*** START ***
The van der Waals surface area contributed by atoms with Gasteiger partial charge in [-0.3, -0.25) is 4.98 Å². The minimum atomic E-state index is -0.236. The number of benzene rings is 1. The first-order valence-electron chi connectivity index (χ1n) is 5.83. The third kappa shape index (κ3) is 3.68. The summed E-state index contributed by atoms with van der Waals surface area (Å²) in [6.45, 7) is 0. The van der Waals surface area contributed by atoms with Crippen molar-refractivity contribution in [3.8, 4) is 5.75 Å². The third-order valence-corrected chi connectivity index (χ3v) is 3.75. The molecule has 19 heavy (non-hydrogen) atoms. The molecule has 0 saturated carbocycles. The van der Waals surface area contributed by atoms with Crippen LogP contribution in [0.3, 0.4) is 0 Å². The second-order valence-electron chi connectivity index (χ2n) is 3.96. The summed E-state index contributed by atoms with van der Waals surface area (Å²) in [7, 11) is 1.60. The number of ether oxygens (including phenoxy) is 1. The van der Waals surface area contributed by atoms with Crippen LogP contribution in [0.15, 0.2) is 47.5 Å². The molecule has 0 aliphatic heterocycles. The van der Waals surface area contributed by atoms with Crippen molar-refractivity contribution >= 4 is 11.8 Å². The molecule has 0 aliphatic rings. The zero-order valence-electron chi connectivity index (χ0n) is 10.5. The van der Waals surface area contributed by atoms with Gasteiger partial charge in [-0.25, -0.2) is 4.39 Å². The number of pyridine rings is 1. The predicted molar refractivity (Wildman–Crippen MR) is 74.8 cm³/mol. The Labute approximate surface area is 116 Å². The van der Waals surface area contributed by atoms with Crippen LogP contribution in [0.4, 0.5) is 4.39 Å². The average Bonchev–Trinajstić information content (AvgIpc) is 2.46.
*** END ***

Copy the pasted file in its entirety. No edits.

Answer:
The van der Waals surface area contributed by atoms with Gasteiger partial charge in [-0.3, -0.25) is 4.98 Å². The minimum atomic E-state index is -0.236. The number of benzene rings is 1. The first-order valence-electron chi connectivity index (χ1n) is 5.83. The third kappa shape index (κ3) is 3.68. The summed E-state index contributed by atoms with van der Waals surface area (Å²) in [6.45, 7) is 0. The van der Waals surface area contributed by atoms with Crippen molar-refractivity contribution in [3.8, 4) is 5.75 Å². The third-order valence-corrected chi connectivity index (χ3v) is 3.75. The molecule has 19 heavy (non-hydrogen) atoms. The molecule has 0 saturated carbocycles. The van der Waals surface area contributed by atoms with Crippen LogP contribution in [0.3, 0.4) is 0 Å². The second-order valence-electron chi connectivity index (χ2n) is 3.96. The summed E-state index contributed by atoms with van der Waals surface area (Å²) in [7, 11) is 1.60. The number of ether oxygens (including phenoxy) is 1. The van der Waals surface area contributed by atoms with Crippen LogP contribution in [0.15, 0.2) is 47.5 Å². The molecule has 0 aliphatic heterocycles. The van der Waals surface area contributed by atoms with Crippen molar-refractivity contribution >= 4 is 11.8 Å². The molecule has 0 aliphatic rings. The zero-order valence-electron chi connectivity index (χ0n) is 10.5. The van der Waals surface area contributed by atoms with Gasteiger partial charge in [-0.25, -0.2) is 4.39 Å². The number of pyridine rings is 1. The predicted molar refractivity (Wildman–Crippen MR) is 74.8 cm³/mol. The Labute approximate surface area is 116 Å². The van der Waals surface area contributed by atoms with Crippen LogP contribution in [0.4, 0.5) is 4.39 Å². The average Bonchev–Trinajstić information content (AvgIpc) is 2.46.